Washington, April 10(ANI): Nine new megaliths discovered in a remote part of Dartmoor, England, bears strong similarities with the famous Stonehenge.
Experts are of the opinion that the megaliths, which were recently carbon-dated to around 3500 B.C., could predate Stonehenge.
However, the stones at both sites seem to be aligned to mark the rising of the midsummer sun and the setting of the midwinter sun.
The alignment strikes as strange, as ancient Brits were not necessarily sun worshippers.
Also, another Dartmoor stone monument, called Drizzlecombe, shares the same orientation.
Archaeologist Mike Pitts, editor of British Archaeology, said that "huge quantities of barbecued juvenile pig bones" were found near Stonehenge.
It apparently indicates that the animals were born in the spring and killed not far from the site "for pork feasting" in midwinter.
It is speculated that the feasting was a post-funeral ritual.
"The general feeling is that the sun was symbolizing or marking the occasion, rather than being the ritual focus itself, so it probably was not sun worship," Discovery News quoted Pitts, as saying.
Pitts claims the "solstice alignment phenomenon perhaps has something to do with death."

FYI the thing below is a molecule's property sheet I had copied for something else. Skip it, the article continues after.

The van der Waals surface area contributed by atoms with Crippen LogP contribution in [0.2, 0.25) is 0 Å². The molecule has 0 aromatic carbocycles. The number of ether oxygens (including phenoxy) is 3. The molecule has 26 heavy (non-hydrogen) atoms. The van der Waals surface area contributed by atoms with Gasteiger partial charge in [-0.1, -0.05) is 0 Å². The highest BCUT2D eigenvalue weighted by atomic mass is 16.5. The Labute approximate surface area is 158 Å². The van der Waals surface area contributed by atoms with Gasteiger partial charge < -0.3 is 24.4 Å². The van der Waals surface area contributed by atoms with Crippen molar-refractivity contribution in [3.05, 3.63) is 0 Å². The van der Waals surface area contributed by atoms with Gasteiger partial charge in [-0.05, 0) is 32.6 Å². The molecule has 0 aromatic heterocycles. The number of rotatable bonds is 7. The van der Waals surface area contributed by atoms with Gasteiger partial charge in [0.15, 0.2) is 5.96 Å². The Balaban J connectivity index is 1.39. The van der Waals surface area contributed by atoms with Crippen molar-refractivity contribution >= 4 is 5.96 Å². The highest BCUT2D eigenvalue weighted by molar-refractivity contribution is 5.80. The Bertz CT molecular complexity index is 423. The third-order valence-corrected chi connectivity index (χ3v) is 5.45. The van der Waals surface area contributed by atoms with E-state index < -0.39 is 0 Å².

He briefed that the setting sun and shorter days of winter would have represented the passage into the darkness of the underworld, and the reverse as the days start to lengthen again.
He said: "At Stonehenge the dark navy-colored bluestones may themselves represent ancestors or spirits from the underworld, while the big orangey-pink (before weathering) sarsens could reflect summer and light."
However, the Dartmoor megaliths, as described in a separate study in the current issue of the journal Antiquity, are lying flat after the stones in a row fell.
Luckily, the peat above and the below the stones permitted the carbon dating, which is rare in such monuments.
Tom Greeves, who discovered the Dartmoor stones at a site called Cut Hill said it was "remarkable that a previously unrecorded stone row with very large stones has been noted for the first time on one of Dartmoor's highest and remotest hills."
He added that to reach the spot, it "requires a walk of about two hours from whatever direction."
The report has been published in the latest issue of British Archaeology. (ANI)